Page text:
I want to do something a little different this week with the precious time you and I have together.
Usually, each week with the newsletter, I try to take you with me on an exciting front-seat ride through the latest news in the fight to protect marriage—and don't get me wrong, there's plenty of news and a lot of it good.
(See for example NOM's new Rhode Island ad, affectionately known around here as “the Moose ad.”)
Today, I don't know, maybe it's the terrible Tucson shooting which has made me want to pause and reflect with you on the “climate of hate.”
Now, I’m not really talking about the Tucson event: Pres. Obama, Charles Krauthammer, and many others have responded to the infuriating charge that mainstream conservative rhetoric was behind the sad, senseless and ultimately monstrous shooting spree that killed a judge, several bystanders, and a 9 year old girl, leaving a Congresswoman in the hospital.
But I do want to ponder, in a deeper way, what it means when a Nobel Prize-winning economist at The New York Times can possibly write this sentence:
"It's the saturation of our political discourse—and especially our airwaves—with eliminationist rhetoric that lies behind the rising tide of violence. Where's that toxic rhetoric coming from? Let's not make a false pretense of balance: it's coming, overwhelmingly, from the right."
By "eliminationist rhetoric," Paul Krugman means rhetoric, which suggests that one's opponents are not just wrong, they are illegitimate—that in a better world they would not exist.
Well, you and I know a little about rhetoric that sounds like that don’t we?
(He may only be speaking of rhetoric inciting to violence, and I want to be clear that I don't consider gay-marriage advocates on their worst day to be doing that.)
But for me the worst part of the gay marriage debate is this eliminationist quality coming (in my experience, and of course I'm speaking only about public and visible organizations and spokespeople) almost exclusively from one side: activists who support gay marriage.
They've said over and over again, until they've totally convinced themselves, that there really is “no legitimate argument” against gay marriage, no reason why marriage in virtually every known society is a union of husband and wife.
They do not see themselves as behaving aggressively when they insist that all good people now support the redefinition of marriage, so the public and political resistance of others to their new views on marriage strikes them as incredibly aggressive.
Having already redefined marriage in their heads, living in progressive bubbles and talking mostly with folks who agree with them, too many have concluded that our words must simply be cover for some dark desire to make other people's lives miserable.
I've come to believe that this is not merely tactical on their part; they really experience the world in this way, which makes me sad.
If you say, “The ideal for a child is a mom and a dad,” they hear something very different, something which sounds more like, "You hate me and my family—you want to attack me."
I'm not sure what it is possible to do about reactions like that. Many parents are not married, and all responsible parents deserve respect. But an America where our ideal is seen as a vicious and hateful attack?
I will tell you one thing: I'm very proud of the way you and I have conducted this great fight for the meaning of marriage in the public square.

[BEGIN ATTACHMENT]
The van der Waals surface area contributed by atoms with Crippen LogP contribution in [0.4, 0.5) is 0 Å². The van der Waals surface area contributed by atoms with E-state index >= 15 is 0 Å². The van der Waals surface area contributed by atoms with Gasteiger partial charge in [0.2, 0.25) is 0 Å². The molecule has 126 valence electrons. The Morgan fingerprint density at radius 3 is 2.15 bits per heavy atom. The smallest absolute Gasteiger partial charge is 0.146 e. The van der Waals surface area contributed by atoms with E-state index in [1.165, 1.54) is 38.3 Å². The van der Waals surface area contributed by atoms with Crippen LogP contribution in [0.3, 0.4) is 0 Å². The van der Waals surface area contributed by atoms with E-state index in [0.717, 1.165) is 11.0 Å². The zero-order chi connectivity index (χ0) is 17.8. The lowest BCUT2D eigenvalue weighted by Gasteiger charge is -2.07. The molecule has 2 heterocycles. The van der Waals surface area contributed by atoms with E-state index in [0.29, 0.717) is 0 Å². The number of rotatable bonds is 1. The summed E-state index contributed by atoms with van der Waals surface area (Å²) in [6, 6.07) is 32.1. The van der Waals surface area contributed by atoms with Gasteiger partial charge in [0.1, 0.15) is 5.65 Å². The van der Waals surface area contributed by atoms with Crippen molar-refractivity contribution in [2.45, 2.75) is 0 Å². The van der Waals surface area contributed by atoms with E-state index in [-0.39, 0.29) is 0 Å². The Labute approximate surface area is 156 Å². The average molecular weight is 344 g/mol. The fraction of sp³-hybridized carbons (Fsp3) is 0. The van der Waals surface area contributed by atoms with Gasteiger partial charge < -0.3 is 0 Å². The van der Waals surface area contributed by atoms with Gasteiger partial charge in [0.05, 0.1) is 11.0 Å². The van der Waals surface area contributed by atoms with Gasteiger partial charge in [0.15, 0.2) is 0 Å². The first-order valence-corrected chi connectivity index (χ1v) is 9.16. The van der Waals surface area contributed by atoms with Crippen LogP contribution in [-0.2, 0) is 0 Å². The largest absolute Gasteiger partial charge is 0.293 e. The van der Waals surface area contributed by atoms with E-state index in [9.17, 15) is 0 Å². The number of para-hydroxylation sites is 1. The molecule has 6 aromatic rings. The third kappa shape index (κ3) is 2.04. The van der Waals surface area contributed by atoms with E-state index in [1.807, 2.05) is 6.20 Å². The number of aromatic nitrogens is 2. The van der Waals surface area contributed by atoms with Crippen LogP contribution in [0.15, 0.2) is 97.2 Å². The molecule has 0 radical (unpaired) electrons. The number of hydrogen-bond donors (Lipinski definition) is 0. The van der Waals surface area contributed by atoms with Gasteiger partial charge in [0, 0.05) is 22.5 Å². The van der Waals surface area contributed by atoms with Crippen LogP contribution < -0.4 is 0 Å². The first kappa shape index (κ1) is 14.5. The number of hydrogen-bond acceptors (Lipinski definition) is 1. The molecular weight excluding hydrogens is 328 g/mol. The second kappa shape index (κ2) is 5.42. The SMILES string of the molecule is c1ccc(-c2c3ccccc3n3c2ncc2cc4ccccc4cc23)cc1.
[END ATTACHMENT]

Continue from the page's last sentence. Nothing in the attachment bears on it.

I'm proud of our victories, but also of the courage and kindness which you and so many decent and loving people have displayed in standing up to those who would redefine moral disagreement on marriage as hatred.
I don't really think that anything I can say is going to stop the Human Rights Campaign (HRC) and others like them from calling what you and I do “hatred,” and creating fundraising videos which distort who you and I are and what we believe in. (Particularly reprehensible is suggesting that you or I somehow endorse violence against homosexual people—most reprehensible not because it hurts you or me, but because some gay people who trust HRC might really believe it—a major and mainstream political organization advocating violence?!)
But somehow after Tucson, I feel an obligation today to try again, anyway. Because I know that there are people out there reading this newsletter who do quietly appreciate it when we say it.
I think every gay person is a child of God first and foremost—beloved by their Creator, who sent His only Son to die—for them, as much as for me.
Gay-marriage advocates and I have deep, real and important moral disagreements about the nature, meaning and purpose of marriage (and sex and gender, most likely!). If the expression of these views makes anyone feel personally attacked, I will say: that saddens me, it's not my intention, I wish I could make it otherwise.
No American should be afraid to exercise our core civil rights, to speak, to donate, to organize, or to vote on behalf of deeply cherished moral beliefs, to fight for what we think is right.
But together, can we reach across our deep differences to agree at least on that?
If so, the debate can be drained of a little of its poison.
Thank you again, you and all our fellow marriage fighters, for your good wishes, your company, your thoughts and prayers--and, above all, for your courage in joining with me in this great struggle to defend God's truth about marriage.
Until next week, Semper fi and God bless!
P.S. We are spending over $100,000 on the Rhode Island “Moose” ad this week. Can you help us add a minute or two of airtime—to get the message, “Let the people vote,” to people across America in similar efforts? If you can give $5, $10, or $100 for marriage this week for the marriage fight across this great land, please know that we will steward your gift thriftily, wisely and effectively—towards victory!